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Give yourself an immune boost this year

A robust and properly functioning immune system helps you go about daily life as you encounter germs and bugs from pets, other people, and your environment. Without a healthy immune system, you could pick up infections and infectious diseases more easily, and the effects could be serious!

We believe the key to strong immunity is to develop healthy habits and stick with them over time. To make it easy, we have identified four essential lifestyle categories that have huge impacts on your immunity — food, sleep, stress, and attitude — and provided specific habits you can adopt to strengthen your immunity long-term.

But first, let us sort out a definition so we are on the same page. Your immune system is your body’s innate defense mechanism against sickness. It is responsible for detecting and regulating your body’s response to germs such as bacteria and viruses. With such a busy job, your immune system is incredibly complex. It must be strong enough to fight off a variety of illnesses and infections, but not so strong that it overreacts unnecessarily — causing allergies and other autoimmune disorders to develop. To operate in such a delicate balance, it is important that your everyday lifestyle habits give your immune system what it needs.

Now, in no particular order, let us get down to the basics for building strong immune systems:


The gut, which researchers are now calling “the second brain” produces hormones and biological responses, which create the antibodies your immune system uses to detect anything foreign in your body. In other words, consistently eating well is like preparing your body for (germ) battle.

Want to eat your way to strong immunity? We recommend these foods to give your system a boost:

·         Zinc and Selenium: nuts, seeds, tahini, beans, hummus, tofu, whole grains

·         Vitamin D: salmon, mushrooms, tofu, fortified dairy or dairy substitutes (check the label)

·         Vitamin A: carrots, mangos, papaya, sweet potato, cooked tomatoes

·         Vitamin C: strawberries, blackberries, kiwi, oranges, bell peppers, parsley, kale

·         Prebiotics/Probiotics: high-fiber foods such as vegetables, legumes, and whole grains; dairy substitutes with live cultures; and other fermented foods (yogurt, kimchi, sauerkraut, miso, natto, tempeh)

Try to include a couple of these nutrient sources at each meal. Getting an enormous amount of these foods at once will not necessarily increase immunity, but you can build it up over time by consistently sprinkling them into your meals throughout the week.


On the one hand, poor sleep quality and chronic sleep deprivation can have negative consequences on your immunity as it reduces your cellular immune responses, which could increase your susceptibility to disease. Some researchers are even finding that bad sleep habits may even impact the effectiveness of the flu vaccine. On the flip side, a good night’s sleep can help decrease stress, reduce negative effects on the immune system, and improve exercise performance.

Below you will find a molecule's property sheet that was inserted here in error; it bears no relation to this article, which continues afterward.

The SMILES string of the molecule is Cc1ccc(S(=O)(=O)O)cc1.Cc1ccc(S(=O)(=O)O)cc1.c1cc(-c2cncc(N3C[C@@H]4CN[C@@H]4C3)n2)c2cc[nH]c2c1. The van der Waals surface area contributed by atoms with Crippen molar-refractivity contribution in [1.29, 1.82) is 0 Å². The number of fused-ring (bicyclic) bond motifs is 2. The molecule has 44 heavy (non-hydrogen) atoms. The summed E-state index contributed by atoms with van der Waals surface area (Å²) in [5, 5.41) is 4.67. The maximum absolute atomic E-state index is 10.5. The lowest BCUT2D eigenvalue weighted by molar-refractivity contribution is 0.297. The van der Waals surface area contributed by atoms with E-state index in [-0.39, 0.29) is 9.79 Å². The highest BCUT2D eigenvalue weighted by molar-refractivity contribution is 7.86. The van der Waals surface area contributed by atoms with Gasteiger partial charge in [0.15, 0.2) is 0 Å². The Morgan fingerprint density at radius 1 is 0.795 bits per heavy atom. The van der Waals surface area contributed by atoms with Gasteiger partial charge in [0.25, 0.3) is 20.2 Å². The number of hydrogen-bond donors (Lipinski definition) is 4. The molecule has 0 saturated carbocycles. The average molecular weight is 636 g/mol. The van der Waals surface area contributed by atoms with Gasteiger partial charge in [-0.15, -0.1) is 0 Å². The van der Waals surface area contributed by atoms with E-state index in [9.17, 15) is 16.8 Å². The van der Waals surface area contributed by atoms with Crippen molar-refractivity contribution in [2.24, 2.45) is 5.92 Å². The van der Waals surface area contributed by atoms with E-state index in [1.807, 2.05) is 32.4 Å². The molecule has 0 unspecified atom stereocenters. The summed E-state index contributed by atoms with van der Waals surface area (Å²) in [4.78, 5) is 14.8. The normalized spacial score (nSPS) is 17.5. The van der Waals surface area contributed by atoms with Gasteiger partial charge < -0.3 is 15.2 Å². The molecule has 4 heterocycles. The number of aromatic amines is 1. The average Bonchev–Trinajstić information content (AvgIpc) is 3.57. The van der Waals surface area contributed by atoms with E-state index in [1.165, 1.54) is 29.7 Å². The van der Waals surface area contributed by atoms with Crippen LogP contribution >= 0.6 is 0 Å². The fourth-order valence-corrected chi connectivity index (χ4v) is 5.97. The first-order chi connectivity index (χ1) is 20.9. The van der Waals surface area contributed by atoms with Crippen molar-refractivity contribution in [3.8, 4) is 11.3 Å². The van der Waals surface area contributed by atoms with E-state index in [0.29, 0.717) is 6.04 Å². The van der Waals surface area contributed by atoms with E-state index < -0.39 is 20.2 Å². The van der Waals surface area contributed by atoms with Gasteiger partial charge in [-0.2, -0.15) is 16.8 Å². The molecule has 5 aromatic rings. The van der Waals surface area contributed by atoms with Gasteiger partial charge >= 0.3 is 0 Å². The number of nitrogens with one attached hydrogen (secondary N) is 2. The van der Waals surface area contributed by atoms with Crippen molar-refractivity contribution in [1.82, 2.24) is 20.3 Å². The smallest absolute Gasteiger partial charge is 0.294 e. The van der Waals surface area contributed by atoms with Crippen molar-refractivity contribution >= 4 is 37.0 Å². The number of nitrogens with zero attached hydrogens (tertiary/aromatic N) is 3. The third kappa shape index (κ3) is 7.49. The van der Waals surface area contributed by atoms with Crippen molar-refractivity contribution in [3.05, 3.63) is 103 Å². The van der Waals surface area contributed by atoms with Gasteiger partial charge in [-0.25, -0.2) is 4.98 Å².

The recommendation is seven to eight hours of sleep per night. There are many ways to help you get those z’s and improve your sleep, including stretching beforehand and banning your cell phone from the bedroom. When a full night’s sleep is not possible, as a backup strategy take a 30-minute nap twice a day, one in the morning and one in the afternoon.



What often stresses us out in our individual lives (jobs, relationships, personal circumstances, etc.) is being amplified right now with all the havoc around us from the pandemic. The news alone about the pandemic is enough to keep us completely stressed out!

Our recommendation is to create daily stress-reduction strategies and use them as if they were prescribed medicines. These include:

·         Deep-breathing breaks

·         Meditation

·         Walks

·         And of course, Exercise

Getting back into a regular fitness routine in the gym is key. Be sure to adhere to physical distancing rules when you are exercising. Preserving space around you minimizes exposure to pathogens and can help slow the spread of the coronavirus in your community. However, community and commitment might be just what you need to strengthen your immune system…and your body and mind. 


Research shows that positive thoughts reduce stress and inflammation, which increases resilience to infection — while consistent negativity can make you more susceptible to the common cold and flu.

The influx of news from 2020 is scary, so it is easy to spiral down in negative thoughts. Change the story you tell yourself from ‘It’s not going to be OK’ to ‘I am safe at home with the people I love.’ Start your day with a positive thought or even a mantra such as, ‘I am well!’ or ‘Today will be a good day!’

The common thread between all four categories is frequency and focus. If you only eat nutritious food, sleep well, manage your stress, and work on your attitude when you are sick, that will not do much. It is like going to the gym: working out hard once in a while will not achieve the same results as consistent habits. If you do develop these habits daily, however; you are giving your body what it needs to build a strong immune system.

Your fitness is 100% mental, Your body won't go where your mind won't push it.